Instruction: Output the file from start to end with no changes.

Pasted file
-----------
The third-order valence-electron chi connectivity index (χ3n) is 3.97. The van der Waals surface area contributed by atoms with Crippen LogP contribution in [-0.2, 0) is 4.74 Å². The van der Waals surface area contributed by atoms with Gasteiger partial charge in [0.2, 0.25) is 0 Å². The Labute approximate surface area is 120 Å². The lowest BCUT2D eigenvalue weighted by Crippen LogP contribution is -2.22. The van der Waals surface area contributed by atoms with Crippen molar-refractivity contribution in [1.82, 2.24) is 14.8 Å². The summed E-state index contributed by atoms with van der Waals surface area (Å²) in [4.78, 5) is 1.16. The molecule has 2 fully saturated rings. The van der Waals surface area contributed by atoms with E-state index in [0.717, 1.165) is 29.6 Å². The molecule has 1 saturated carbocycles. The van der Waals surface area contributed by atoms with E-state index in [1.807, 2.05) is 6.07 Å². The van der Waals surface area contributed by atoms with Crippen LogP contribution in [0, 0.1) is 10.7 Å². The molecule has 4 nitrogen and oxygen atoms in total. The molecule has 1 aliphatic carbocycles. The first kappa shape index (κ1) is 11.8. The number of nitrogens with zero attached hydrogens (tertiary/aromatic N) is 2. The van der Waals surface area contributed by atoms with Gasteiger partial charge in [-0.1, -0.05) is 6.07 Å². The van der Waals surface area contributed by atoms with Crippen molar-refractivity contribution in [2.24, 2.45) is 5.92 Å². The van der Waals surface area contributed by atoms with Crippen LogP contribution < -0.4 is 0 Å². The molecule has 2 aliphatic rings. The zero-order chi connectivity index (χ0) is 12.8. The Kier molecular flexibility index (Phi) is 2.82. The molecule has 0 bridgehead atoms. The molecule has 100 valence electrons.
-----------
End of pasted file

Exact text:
The third-order valence-electron chi connectivity index (χ3n) is 3.97. The van der Waals surface area contributed by atoms with Crippen LogP contribution in [-0.2, 0) is 4.74 Å². The van der Waals surface area contributed by atoms with Gasteiger partial charge in [0.2, 0.25) is 0 Å². The Labute approximate surface area is 120 Å². The lowest BCUT2D eigenvalue weighted by Crippen LogP contribution is -2.22. The van der Waals surface area contributed by atoms with Crippen molar-refractivity contribution in [1.82, 2.24) is 14.8 Å². The summed E-state index contributed by atoms with van der Waals surface area (Å²) in [4.78, 5) is 1.16. The molecule has 2 fully saturated rings. The van der Waals surface area contributed by atoms with E-state index in [0.717, 1.165) is 29.6 Å². The molecule has 1 saturated carbocycles. The van der Waals surface area contributed by atoms with E-state index in [1.807, 2.05) is 6.07 Å². The van der Waals surface area contributed by atoms with Crippen LogP contribution in [0, 0.1) is 10.7 Å². The molecule has 4 nitrogen and oxygen atoms in total. The molecule has 1 aliphatic carbocycles. The first kappa shape index (κ1) is 11.8. The number of nitrogens with zero attached hydrogens (tertiary/aromatic N) is 2. The van der Waals surface area contributed by atoms with Gasteiger partial charge in [-0.1, -0.05) is 6.07 Å². The van der Waals surface area contributed by atoms with Crippen molar-refractivity contribution in [2.24, 2.45) is 5.92 Å². The van der Waals surface area contributed by atoms with Crippen LogP contribution < -0.4 is 0 Å². The molecule has 2 aliphatic rings. The zero-order chi connectivity index (χ0) is 12.8. The Kier molecular flexibility index (Phi) is 2.82. The molecule has 0 bridgehead atoms. The molecule has 100 valence electrons.